A few years ago railroad enthusiasts across the nation were shocked to learn that Lucius Beebe '27 had sold his vintage private railroad car, The Gold Coast, and replaced it with a brand new pullman constructed entirely of stainless steel and plate glass, and possessed of no historical merit whatsoever.
But in spite of this act of blackest treachery, Beebe has remained the chief spokesman for a rather intriguing group of Americans who are passionately interested in trains. The Age of Steam, his latest effort in the field, is intended as a memorial to the machine largely responsible for the existence of the railfan.
The steam locomotive was, as everybody knows, a potent factor in the historical growth of America, spreading with the railroad into the everyday existence of people everywhere. Few early observers were friendly toward this snorting monster; they found it smelly, noisy, and even dangerous to the established horse and buggy order. But, as time went on, the steam engine became a familiar and even nostalgic item on the national scene.
By the 1930's the railroads, once fearsomely modern, were pleasantly passe. The automobile had crowded out the train as an everyday means of transportation, though people found that owning a car brought headaches as well as freedom, not to mention flat tires. Some of them (never very many) wondered if this kind of progress was really an improvement at all.
Anyone with this turn of mind was potentially a railfan, but there were negative factors to be considered, such as coal dust allergies and love of quiet. And there were still quite a few people around who just didn't like any machines.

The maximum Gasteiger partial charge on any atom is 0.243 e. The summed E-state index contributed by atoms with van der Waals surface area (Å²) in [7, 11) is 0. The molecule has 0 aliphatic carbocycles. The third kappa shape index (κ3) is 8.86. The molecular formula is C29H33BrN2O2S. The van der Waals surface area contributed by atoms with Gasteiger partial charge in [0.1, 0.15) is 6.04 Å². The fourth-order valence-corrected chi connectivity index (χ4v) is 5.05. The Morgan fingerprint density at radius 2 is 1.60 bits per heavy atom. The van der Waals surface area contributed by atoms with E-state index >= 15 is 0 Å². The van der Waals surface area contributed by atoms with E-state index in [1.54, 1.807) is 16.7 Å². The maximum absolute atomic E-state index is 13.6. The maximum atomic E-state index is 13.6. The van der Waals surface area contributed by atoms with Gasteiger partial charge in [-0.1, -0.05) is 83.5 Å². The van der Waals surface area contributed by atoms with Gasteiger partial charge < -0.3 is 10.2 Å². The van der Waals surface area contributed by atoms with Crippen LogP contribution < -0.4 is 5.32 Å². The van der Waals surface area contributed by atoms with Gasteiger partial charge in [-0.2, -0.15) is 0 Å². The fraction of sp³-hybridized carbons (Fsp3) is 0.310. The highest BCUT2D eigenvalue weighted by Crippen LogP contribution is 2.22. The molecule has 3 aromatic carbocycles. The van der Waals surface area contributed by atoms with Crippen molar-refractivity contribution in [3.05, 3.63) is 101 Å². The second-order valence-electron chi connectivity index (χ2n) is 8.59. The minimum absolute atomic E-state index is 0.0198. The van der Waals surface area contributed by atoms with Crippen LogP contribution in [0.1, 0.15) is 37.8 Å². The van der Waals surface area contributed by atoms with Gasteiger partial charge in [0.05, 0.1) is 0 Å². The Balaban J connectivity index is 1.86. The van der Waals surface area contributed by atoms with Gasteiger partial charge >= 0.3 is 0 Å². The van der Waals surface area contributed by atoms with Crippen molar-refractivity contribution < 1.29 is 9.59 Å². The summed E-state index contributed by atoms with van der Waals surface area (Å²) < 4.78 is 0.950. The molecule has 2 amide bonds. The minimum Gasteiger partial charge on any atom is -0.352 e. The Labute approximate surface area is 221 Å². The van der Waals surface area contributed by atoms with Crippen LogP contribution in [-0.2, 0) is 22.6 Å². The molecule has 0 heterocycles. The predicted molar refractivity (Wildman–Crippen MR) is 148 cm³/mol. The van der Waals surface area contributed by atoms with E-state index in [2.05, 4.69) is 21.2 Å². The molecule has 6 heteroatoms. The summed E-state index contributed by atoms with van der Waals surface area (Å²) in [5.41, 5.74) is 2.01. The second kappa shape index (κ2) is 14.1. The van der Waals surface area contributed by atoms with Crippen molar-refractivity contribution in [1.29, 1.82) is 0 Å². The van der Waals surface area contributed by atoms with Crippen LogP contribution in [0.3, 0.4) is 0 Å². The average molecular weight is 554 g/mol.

As a result the railfan never became a dominant figure on the American sociocultural scene. He usually started as a small child who admired the boisterous noises and heavy clouds of smoke generated by the locomotives of some railroad near home. Then he just never grew up, at least as far as railroads were concerned, which is to say he grew up as a railfan.
The steam engine, a joyfully inefficient and individualistic machine, had become the essence of what made the railroads pleasantly different from more modern forms of transportation. But since the war distressed fans have watched the roads transformed into just another mass-produced product of General Motors. Almost everywhere the nasal blat of diesel air horns has replaced the musical tones of multiple-chime steam whistles.
But the period of transition is not quite over; here and there a steam engine survives. In the meantime the fan movement has been scurrying desperately to store up tape recordings, photographs and other mementos for the dark, steamless days that lie ahead.
The Age of Steam is one of the best examples published to date of this squirrel-like activity of the past decade. Snorting steam engines parade through its pages in glorious profusion under bushy black columns of smoke. The photography is top grade, as no railfan would be caught dead without a good camera (and a surprising number know how to use them). And the Dutch printing and engraving is superb.
Author Beebe contributes his usual flowery prose, entirely in the form of lengthy captions. But aside form its 500-odd pictures, the book has little to offer; it is badly organized and rather inaccurately written in regard to such vital matters as locomotive names and wheel arrangements. The fans, no matter how pleased they may be with the photographs, will most certainly take note of this.
For the more sane portion of the reading public, The Age of Steam presents a pleasant glimpse of a picturesque era but recently vanished. To the uninitiated, it might even offer an inkling of how railfans got that way in the first place